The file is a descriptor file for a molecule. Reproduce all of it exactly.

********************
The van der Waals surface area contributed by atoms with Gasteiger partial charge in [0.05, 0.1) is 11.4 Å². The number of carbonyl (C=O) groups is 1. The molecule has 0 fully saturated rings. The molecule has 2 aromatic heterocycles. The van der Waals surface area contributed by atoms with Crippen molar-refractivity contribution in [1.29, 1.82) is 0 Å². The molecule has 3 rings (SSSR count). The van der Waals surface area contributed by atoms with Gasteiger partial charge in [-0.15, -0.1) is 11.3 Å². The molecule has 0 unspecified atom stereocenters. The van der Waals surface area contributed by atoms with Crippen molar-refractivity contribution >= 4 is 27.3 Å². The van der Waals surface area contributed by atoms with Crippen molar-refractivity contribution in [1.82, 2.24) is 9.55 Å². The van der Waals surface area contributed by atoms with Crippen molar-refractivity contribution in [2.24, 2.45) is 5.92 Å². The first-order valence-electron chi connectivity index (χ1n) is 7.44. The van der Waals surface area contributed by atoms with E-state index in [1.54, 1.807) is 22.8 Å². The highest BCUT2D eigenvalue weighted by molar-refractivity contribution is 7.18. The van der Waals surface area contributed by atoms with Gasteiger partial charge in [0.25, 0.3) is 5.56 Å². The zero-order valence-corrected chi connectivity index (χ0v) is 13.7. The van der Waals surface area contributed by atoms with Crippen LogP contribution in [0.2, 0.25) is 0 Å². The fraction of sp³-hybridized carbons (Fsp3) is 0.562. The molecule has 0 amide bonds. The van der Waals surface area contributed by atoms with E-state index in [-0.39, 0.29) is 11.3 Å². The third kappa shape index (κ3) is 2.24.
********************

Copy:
The van der Waals surface area contributed by atoms with Gasteiger partial charge in [0.05, 0.1) is 11.4 Å². The number of carbonyl (C=O) groups is 1. The molecule has 0 fully saturated rings. The molecule has 2 aromatic heterocycles. The van der Waals surface area contributed by atoms with Crippen molar-refractivity contribution in [1.29, 1.82) is 0 Å². The molecule has 3 rings (SSSR count). The van der Waals surface area contributed by atoms with Gasteiger partial charge in [-0.15, -0.1) is 11.3 Å². The molecule has 0 unspecified atom stereocenters. The van der Waals surface area contributed by atoms with Crippen molar-refractivity contribution >= 4 is 27.3 Å². The van der Waals surface area contributed by atoms with Crippen molar-refractivity contribution in [1.82, 2.24) is 9.55 Å². The van der Waals surface area contributed by atoms with Crippen molar-refractivity contribution in [2.24, 2.45) is 5.92 Å². The first-order valence-electron chi connectivity index (χ1n) is 7.44. The van der Waals surface area contributed by atoms with E-state index in [1.54, 1.807) is 22.8 Å². The highest BCUT2D eigenvalue weighted by molar-refractivity contribution is 7.18. The van der Waals surface area contributed by atoms with Gasteiger partial charge in [0.25, 0.3) is 5.56 Å². The zero-order valence-corrected chi connectivity index (χ0v) is 13.7. The van der Waals surface area contributed by atoms with Crippen LogP contribution in [0.2, 0.25) is 0 Å². The fraction of sp³-hybridized carbons (Fsp3) is 0.562. The molecule has 0 amide bonds. The van der Waals surface area contributed by atoms with E-state index in [-0.39, 0.29) is 11.3 Å². The third kappa shape index (κ3) is 2.24.